Construction businesses should check what’s in their waste

  • Different waste types need different treatments and so must be correctly categorised to ensure it goes to a site that is authorised to handle it safely. Businesses can also check if their waste is hazardous as different rules might apply.
  • If you are removing the waste yourself, you must be a registered waste carrier- registration can be carried out here. When a waste collector is transporting your site waste, you must check they have a waste carrier’s licence from the EA.
  • You must also check that the end destination site any waste is taken to is permitted to accept it and has the right authorisations in place. Keep a record of any waste that leaves your site by completing a waste transfer note or a consignment note for hazardous waste which record what and how much waste you have handed over and where it is going.

Waste management industry must adhere to export controls

  • Contaminated C&D waste plastic - including low-density polyethylene (LDPE) wrap and film - must be exported with prior consent from the EA as well as competent authorities in transit and destination countries.
  • Those involved in the export of such waste must ensure that it meets the requirements set under the relevant export controls, such as being almost free-from contamination; the destination sites are appropriately licensed to receive and treat the waste; and waste is correctly managed once received.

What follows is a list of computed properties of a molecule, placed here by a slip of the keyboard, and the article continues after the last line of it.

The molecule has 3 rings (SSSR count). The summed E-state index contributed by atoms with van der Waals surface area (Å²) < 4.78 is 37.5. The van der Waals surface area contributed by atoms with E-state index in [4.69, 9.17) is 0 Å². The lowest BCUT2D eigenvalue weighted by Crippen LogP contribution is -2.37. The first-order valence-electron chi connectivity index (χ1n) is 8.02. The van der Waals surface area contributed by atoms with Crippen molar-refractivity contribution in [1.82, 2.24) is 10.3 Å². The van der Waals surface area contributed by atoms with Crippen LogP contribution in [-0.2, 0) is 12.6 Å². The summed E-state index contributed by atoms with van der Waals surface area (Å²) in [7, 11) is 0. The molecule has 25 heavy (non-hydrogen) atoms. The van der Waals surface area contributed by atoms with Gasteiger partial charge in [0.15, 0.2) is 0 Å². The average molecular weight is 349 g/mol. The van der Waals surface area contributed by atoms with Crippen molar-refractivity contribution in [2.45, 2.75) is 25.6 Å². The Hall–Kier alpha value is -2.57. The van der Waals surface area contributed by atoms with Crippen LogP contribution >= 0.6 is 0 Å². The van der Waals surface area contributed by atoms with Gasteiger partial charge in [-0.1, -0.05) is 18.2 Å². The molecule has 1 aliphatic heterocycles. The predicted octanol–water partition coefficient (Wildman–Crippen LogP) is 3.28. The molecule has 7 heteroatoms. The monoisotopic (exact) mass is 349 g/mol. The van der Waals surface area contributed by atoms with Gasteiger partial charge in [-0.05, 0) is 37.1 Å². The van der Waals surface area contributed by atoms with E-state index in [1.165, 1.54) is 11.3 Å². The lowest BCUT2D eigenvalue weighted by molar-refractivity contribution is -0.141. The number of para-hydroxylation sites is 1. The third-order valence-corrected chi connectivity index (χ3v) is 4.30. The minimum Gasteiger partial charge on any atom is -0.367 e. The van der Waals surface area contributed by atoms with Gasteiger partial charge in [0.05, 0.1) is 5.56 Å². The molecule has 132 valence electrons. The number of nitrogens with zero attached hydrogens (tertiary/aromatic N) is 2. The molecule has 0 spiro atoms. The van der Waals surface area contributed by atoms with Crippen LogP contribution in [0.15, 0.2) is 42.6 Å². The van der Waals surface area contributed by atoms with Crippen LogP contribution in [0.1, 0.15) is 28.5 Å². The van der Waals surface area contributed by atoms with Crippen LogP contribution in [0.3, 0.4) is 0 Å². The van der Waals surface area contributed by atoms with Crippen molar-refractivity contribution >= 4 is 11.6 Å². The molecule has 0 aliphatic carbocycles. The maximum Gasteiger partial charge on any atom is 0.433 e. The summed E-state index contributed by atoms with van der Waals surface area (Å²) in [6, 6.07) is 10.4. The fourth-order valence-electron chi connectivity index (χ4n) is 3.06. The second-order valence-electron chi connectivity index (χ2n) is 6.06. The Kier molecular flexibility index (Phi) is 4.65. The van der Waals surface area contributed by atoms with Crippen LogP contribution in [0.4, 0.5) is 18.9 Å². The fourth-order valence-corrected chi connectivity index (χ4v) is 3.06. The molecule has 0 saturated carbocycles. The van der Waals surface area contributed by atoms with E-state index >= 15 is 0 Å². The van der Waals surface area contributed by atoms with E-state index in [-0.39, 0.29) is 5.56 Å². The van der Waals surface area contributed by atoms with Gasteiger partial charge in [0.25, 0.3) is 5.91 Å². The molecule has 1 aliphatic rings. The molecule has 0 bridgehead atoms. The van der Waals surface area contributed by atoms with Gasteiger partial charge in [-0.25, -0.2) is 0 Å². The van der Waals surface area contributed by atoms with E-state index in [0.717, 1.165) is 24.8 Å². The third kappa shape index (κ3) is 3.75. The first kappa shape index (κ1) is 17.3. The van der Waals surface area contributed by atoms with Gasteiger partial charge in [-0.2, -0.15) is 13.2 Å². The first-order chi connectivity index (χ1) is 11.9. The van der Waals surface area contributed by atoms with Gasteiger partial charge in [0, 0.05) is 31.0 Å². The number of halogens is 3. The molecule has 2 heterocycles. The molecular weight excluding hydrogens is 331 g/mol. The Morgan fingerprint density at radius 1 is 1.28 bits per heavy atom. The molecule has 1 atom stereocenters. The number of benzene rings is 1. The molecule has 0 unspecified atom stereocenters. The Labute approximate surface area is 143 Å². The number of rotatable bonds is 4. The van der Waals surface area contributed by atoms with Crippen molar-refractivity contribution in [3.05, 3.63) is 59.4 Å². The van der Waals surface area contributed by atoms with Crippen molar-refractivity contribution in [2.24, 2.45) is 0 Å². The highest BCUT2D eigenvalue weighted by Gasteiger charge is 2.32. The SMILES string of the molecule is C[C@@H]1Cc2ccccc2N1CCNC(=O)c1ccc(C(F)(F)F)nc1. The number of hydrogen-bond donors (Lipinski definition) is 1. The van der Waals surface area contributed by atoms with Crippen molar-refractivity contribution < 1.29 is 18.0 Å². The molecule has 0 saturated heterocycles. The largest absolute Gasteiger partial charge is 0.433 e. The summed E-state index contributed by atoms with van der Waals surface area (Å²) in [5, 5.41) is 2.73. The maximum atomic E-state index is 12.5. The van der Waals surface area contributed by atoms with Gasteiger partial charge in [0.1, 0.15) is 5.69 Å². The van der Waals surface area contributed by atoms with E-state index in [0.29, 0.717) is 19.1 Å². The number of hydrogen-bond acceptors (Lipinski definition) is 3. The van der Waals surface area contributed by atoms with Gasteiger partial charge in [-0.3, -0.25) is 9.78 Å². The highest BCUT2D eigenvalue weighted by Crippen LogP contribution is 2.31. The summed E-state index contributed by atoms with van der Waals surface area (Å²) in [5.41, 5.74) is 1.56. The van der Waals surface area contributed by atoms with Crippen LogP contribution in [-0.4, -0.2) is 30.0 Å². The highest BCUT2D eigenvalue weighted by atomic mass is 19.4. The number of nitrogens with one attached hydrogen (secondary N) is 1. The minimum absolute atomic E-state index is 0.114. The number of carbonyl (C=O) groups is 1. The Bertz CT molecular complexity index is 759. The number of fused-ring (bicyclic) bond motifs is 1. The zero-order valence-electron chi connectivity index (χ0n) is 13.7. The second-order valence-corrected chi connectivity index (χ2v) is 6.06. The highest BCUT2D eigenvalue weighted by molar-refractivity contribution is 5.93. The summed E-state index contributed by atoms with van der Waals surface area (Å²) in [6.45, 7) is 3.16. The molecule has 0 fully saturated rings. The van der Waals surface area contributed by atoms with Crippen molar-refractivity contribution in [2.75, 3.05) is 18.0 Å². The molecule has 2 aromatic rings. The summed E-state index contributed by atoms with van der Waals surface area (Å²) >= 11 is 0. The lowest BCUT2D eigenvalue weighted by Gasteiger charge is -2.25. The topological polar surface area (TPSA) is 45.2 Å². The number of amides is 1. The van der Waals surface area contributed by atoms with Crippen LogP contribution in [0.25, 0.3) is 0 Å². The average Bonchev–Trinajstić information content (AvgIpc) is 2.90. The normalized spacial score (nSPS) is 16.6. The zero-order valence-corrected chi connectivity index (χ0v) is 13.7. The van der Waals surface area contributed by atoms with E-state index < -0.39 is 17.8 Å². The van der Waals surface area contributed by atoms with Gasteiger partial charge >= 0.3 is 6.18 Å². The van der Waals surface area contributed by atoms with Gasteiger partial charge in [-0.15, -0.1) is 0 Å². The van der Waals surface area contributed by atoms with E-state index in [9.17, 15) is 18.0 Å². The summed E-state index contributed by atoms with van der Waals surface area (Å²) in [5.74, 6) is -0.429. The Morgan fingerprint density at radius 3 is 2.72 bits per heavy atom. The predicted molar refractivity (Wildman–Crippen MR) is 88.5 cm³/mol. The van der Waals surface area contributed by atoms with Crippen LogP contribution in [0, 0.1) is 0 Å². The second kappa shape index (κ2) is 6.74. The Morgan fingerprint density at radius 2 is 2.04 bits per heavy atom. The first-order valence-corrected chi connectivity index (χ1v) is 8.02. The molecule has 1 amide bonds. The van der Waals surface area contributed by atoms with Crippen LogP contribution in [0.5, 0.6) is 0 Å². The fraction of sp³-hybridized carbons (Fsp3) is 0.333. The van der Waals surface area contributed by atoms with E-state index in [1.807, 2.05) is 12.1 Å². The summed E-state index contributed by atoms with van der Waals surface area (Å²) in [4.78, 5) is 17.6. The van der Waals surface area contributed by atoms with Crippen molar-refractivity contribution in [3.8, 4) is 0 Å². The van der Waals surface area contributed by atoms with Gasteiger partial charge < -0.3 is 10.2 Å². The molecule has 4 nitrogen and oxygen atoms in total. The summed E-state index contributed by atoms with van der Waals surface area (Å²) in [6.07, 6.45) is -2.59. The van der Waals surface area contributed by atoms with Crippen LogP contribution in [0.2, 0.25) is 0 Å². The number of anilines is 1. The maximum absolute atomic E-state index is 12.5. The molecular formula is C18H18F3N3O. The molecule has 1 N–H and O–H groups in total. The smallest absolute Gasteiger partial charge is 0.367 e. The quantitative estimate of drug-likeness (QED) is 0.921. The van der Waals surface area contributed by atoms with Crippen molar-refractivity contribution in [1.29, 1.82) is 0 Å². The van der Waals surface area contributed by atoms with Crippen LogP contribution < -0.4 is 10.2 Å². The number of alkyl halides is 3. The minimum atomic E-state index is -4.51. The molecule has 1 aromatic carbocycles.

The EA will continue to actively target those who export contaminated C&D plastic waste illegally, including any accredited packaging exporters who issue Packaging Waste Export Recovery Notes (PERNs) against such material in breach of their Conditions of Accreditation.

Businesses involved in the shipment of waste are required to take all necessary steps to ensure the waste they ship is managed in an environmentally sound manner throughout its shipment and during its recycling.

Anyone with information regarding the illegal export of waste including C&D waste plastics can contact the EA’s Illegal Waste Exports team at: [email protected] or anonymously via Crimestoppers on 0800 555 111 or via their website